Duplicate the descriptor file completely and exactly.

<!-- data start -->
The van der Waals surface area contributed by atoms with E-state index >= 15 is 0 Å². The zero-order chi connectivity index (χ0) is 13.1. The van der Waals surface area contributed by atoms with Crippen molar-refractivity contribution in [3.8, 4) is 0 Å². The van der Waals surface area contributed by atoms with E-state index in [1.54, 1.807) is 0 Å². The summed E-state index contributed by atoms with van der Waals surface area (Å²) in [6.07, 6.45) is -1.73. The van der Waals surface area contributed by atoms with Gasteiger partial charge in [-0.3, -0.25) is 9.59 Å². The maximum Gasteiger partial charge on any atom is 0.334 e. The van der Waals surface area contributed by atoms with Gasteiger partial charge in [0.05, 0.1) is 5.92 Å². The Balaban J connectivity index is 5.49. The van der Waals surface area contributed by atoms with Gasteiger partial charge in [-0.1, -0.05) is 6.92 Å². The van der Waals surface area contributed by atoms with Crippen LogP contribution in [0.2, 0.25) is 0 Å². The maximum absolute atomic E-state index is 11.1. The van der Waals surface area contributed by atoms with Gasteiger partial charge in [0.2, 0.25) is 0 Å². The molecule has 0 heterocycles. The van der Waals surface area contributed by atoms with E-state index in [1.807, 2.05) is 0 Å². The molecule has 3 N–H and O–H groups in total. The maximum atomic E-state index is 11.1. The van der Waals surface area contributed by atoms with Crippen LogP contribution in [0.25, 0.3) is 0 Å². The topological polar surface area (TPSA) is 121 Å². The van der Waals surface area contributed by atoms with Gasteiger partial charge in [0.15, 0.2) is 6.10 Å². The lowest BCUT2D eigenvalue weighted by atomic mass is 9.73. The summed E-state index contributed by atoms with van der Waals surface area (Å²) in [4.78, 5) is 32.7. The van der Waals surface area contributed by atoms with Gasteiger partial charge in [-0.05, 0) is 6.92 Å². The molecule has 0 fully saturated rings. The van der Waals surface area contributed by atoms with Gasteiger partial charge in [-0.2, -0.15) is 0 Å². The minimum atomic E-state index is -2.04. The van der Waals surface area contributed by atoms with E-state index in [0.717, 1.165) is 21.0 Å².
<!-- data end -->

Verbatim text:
The van der Waals surface area contributed by atoms with E-state index >= 15 is 0 Å². The zero-order chi connectivity index (χ0) is 13.1. The van der Waals surface area contributed by atoms with Crippen molar-refractivity contribution in [3.8, 4) is 0 Å². The van der Waals surface area contributed by atoms with E-state index in [1.54, 1.807) is 0 Å². The summed E-state index contributed by atoms with van der Waals surface area (Å²) in [6.07, 6.45) is -1.73. The van der Waals surface area contributed by atoms with Gasteiger partial charge in [-0.3, -0.25) is 9.59 Å². The maximum Gasteiger partial charge on any atom is 0.334 e. The van der Waals surface area contributed by atoms with Gasteiger partial charge in [0.05, 0.1) is 5.92 Å². The Balaban J connectivity index is 5.49. The van der Waals surface area contributed by atoms with Gasteiger partial charge in [-0.1, -0.05) is 6.92 Å². The van der Waals surface area contributed by atoms with Crippen LogP contribution in [0.2, 0.25) is 0 Å². The maximum absolute atomic E-state index is 11.1. The van der Waals surface area contributed by atoms with Gasteiger partial charge in [0.2, 0.25) is 0 Å². The molecule has 0 heterocycles. The van der Waals surface area contributed by atoms with E-state index in [1.807, 2.05) is 0 Å². The molecule has 3 N–H and O–H groups in total. The maximum atomic E-state index is 11.1. The van der Waals surface area contributed by atoms with Crippen LogP contribution in [0.25, 0.3) is 0 Å². The topological polar surface area (TPSA) is 121 Å². The van der Waals surface area contributed by atoms with Gasteiger partial charge in [0.15, 0.2) is 6.10 Å². The lowest BCUT2D eigenvalue weighted by atomic mass is 9.73. The summed E-state index contributed by atoms with van der Waals surface area (Å²) in [4.78, 5) is 32.7. The van der Waals surface area contributed by atoms with Gasteiger partial charge in [-0.05, 0) is 6.92 Å². The molecule has 0 fully saturated rings. The van der Waals surface area contributed by atoms with Gasteiger partial charge in [-0.2, -0.15) is 0 Å². The minimum atomic E-state index is -2.04. The van der Waals surface area contributed by atoms with E-state index in [0.717, 1.165) is 21.0 Å².